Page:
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Permanent link to archive for Wednesday, November 01, 2000. Wednesday, November 01, 2000

Economist: The music business's digital challenge.

Red Herring: "So what will new users get for $4.95 a month? Andreas Schmidt, president of BECG, said during Tuesday's press conference that users will get high-quality digital downloads, instead of files originating from users, which range in quality from high to lousy." I'll pay. Sign me up.

Upside: "Turning an enemy into a partner is a smart move that, in almost all cases, leads to a reduction in hostilities."

Village Voice: The Incredible Shrinking Internet. "The Internet we know was the fountainhead of diversity, competition, and innovation, where all traffic could flow freely and all points of view were available. That Internet is being hijacked by media monopolists from the cable industry."

NY Times: A wireless format takes hold. "The standard, first popularized by Apple Computer in its Airport line of wireless products last year, is now being embraced so quickly that it is touching off a wireless 'air rush' as start-up companies and telecommunication vendors vie to lock up valuable sites at airports, hotels and other public hot spots."

The discussion of Groove continues on the Radio UserLand DG. Excellent stuff, I'm learning a lot. Smart smart people.

Dan Bricklin has photos of the Groove event last week.

The baton passes at ZopeNewbies. Jeff Shelton steps aside, and Luke Tymowski gets on stage. The audience shifts nervously in their seats. Luke begins his speech.

Hey it's November! Yow. I saw the first Christmas music CD ad on CNN last night. Made me want to puke. Where can I go to escape this madness. I think I'm going to write an article for Fortune called Transcendental Christmas. Or If Christ Knew.

Running outside the browser 

Developers are leaving the Web behind. I've seen a couple of products under embargo, other than our own and Groove, that are building new functionality outside the Web browser. A year ago this would have been unthinkable, now it's almost defacto.

This adds confusion for sure. Each of the new environments continues the tradition started with Hypercard. Some are good at running apps, but have no developer tools. Some are pretty and others stark and colorless. No single offering does everything that's needed. They're all trying to do the same thing, imho -- be the next platform, or surface, to insert new code between the user and the Internet. Each has to deal with stiff competition from the Web, that can be easy to overlook. Too easy. The Web is the most enormous platform ever.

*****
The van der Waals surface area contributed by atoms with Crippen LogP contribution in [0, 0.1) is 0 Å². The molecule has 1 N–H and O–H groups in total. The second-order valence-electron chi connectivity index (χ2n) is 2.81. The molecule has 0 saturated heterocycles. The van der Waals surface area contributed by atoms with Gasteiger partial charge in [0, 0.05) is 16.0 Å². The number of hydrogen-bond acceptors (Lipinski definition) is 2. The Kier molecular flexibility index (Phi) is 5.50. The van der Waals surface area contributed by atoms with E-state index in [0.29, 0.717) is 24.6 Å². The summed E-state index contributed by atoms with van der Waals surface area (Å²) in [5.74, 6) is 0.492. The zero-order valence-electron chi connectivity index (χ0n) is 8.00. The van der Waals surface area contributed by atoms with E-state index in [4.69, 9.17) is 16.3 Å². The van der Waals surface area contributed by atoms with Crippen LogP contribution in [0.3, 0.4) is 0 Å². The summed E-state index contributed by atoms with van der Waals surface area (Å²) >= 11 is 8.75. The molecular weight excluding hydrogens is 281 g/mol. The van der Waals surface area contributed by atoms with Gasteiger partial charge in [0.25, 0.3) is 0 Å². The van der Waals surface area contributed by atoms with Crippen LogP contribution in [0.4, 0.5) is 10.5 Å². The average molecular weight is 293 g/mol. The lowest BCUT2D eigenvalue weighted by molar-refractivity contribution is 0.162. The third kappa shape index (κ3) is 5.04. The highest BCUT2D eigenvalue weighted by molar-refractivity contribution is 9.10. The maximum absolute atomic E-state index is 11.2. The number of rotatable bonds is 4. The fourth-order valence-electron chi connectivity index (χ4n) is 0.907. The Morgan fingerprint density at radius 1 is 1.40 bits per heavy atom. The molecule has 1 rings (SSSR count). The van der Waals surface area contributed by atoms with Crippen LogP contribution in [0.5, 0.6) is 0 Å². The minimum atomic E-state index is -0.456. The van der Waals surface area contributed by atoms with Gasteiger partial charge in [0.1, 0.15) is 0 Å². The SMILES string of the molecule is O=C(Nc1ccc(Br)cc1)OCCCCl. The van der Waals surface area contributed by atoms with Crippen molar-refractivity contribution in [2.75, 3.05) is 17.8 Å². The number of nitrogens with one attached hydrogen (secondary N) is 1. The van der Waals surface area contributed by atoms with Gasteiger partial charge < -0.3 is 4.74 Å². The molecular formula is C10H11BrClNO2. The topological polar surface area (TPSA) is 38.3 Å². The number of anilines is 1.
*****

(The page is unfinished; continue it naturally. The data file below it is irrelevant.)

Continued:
And even that is Hypercardish, which had to compete with the famous Macintosh GUI.

Defensive indifference 

Now in this context the excesses of the dot-com era are seen more clearly. Had Netscape grown organically, and carefully, with regard for Web developers (people who use HTML, not Java or XML), we'd have a two party system, and progress wouldn't have to happen outside the browser.

Instead the VCs played the hype organ, put figureheads in charge, people who know nothing about developer communities, or even anything about the Web. They made noises like they understood, and who could contradict that, people were making so much money, they were happy. But the technology died. The developers went nowhere. And Microsoft took over the market without opposition.

In the last game of the World Series in the 9th inning with the Yankees up by two and tasting victory, Bennie Agbayani took second base, and the Yankee catcher didn't bother trying to throw him out. I wondered how the scorekeeper would record this. Was it an error? A stolen base?

I looked it up. "Defensive indifference." I had never heard that term before. And that's exactly what Silicon Valley and the rest of the tech industry did with the Web. We let Microsoft steal the base and never put up any realistic opposition.

The Mac OS X plan 

Yesterday Brent and I talked about the plan for releasing our Mac OS X server software. The goal is to reintroduce ourselves to the Macintosh world, asking them to take another look at something that is radically different from what they knew four years ago. Experience has shown this can be difficult, so we're going to stage the rollout in such a way that it's impossible to miss the difference.

Share the flow 

This is a Manila SiteSpeaking of promotion, we have a new badge for Manila, and if you are running a free site on a UserLand server we ask that that you show it, with pride, in your site template. It's easy to do, just include "This is a Manila Site" where you want the badge to appear.


Last update: Thursday, November 02, 2000 at 5:42 AM Eastern.

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